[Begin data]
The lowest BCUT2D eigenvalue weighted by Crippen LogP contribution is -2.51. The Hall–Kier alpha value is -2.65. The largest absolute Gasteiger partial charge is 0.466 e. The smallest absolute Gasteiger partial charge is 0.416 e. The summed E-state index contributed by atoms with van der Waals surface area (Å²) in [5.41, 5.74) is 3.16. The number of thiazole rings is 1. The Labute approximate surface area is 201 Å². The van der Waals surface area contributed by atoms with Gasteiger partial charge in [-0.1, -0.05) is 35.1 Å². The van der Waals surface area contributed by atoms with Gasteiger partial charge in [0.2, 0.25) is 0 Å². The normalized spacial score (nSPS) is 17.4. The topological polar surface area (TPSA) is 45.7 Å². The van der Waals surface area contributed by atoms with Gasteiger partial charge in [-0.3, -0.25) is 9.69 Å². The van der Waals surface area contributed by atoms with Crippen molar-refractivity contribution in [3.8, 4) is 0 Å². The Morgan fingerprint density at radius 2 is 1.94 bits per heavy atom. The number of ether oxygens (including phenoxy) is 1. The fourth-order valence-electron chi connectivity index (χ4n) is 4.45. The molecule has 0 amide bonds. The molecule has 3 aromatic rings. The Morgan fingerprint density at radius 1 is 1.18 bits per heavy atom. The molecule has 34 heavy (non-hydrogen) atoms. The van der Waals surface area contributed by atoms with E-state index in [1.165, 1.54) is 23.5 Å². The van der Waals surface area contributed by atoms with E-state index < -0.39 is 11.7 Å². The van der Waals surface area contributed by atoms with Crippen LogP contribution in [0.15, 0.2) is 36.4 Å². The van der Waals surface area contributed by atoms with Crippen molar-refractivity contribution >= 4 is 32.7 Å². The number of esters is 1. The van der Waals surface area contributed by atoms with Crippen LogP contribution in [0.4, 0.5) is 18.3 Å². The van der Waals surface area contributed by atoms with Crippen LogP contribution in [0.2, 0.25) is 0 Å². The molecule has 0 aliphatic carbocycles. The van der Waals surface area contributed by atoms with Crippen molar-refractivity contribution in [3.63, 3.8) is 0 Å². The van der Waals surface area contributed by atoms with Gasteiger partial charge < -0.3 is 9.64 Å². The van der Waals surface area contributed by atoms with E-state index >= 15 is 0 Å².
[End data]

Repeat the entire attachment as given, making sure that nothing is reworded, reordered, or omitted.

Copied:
The lowest BCUT2D eigenvalue weighted by Crippen LogP contribution is -2.51. The Hall–Kier alpha value is -2.65. The largest absolute Gasteiger partial charge is 0.466 e. The smallest absolute Gasteiger partial charge is 0.416 e. The summed E-state index contributed by atoms with van der Waals surface area (Å²) in [5.41, 5.74) is 3.16. The number of thiazole rings is 1. The Labute approximate surface area is 201 Å². The van der Waals surface area contributed by atoms with Gasteiger partial charge in [-0.1, -0.05) is 35.1 Å². The van der Waals surface area contributed by atoms with Gasteiger partial charge in [0.2, 0.25) is 0 Å². The normalized spacial score (nSPS) is 17.4. The topological polar surface area (TPSA) is 45.7 Å². The van der Waals surface area contributed by atoms with Gasteiger partial charge in [-0.3, -0.25) is 9.69 Å². The van der Waals surface area contributed by atoms with Crippen molar-refractivity contribution in [3.8, 4) is 0 Å². The Morgan fingerprint density at radius 2 is 1.94 bits per heavy atom. The number of ether oxygens (including phenoxy) is 1. The fourth-order valence-electron chi connectivity index (χ4n) is 4.45. The molecule has 0 amide bonds. The molecule has 3 aromatic rings. The Morgan fingerprint density at radius 1 is 1.18 bits per heavy atom. The molecule has 34 heavy (non-hydrogen) atoms. The van der Waals surface area contributed by atoms with E-state index in [1.165, 1.54) is 23.5 Å². The van der Waals surface area contributed by atoms with E-state index < -0.39 is 11.7 Å². The van der Waals surface area contributed by atoms with Crippen LogP contribution in [0.15, 0.2) is 36.4 Å². The van der Waals surface area contributed by atoms with Crippen molar-refractivity contribution >= 4 is 32.7 Å². The number of esters is 1. The van der Waals surface area contributed by atoms with Crippen LogP contribution in [0.4, 0.5) is 18.3 Å². The van der Waals surface area contributed by atoms with Crippen LogP contribution in [0.2, 0.25) is 0 Å². The molecule has 0 aliphatic carbocycles. The van der Waals surface area contributed by atoms with Crippen molar-refractivity contribution in [3.63, 3.8) is 0 Å². The van der Waals surface area contributed by atoms with Gasteiger partial charge < -0.3 is 9.64 Å². The van der Waals surface area contributed by atoms with E-state index >= 15 is 0 Å².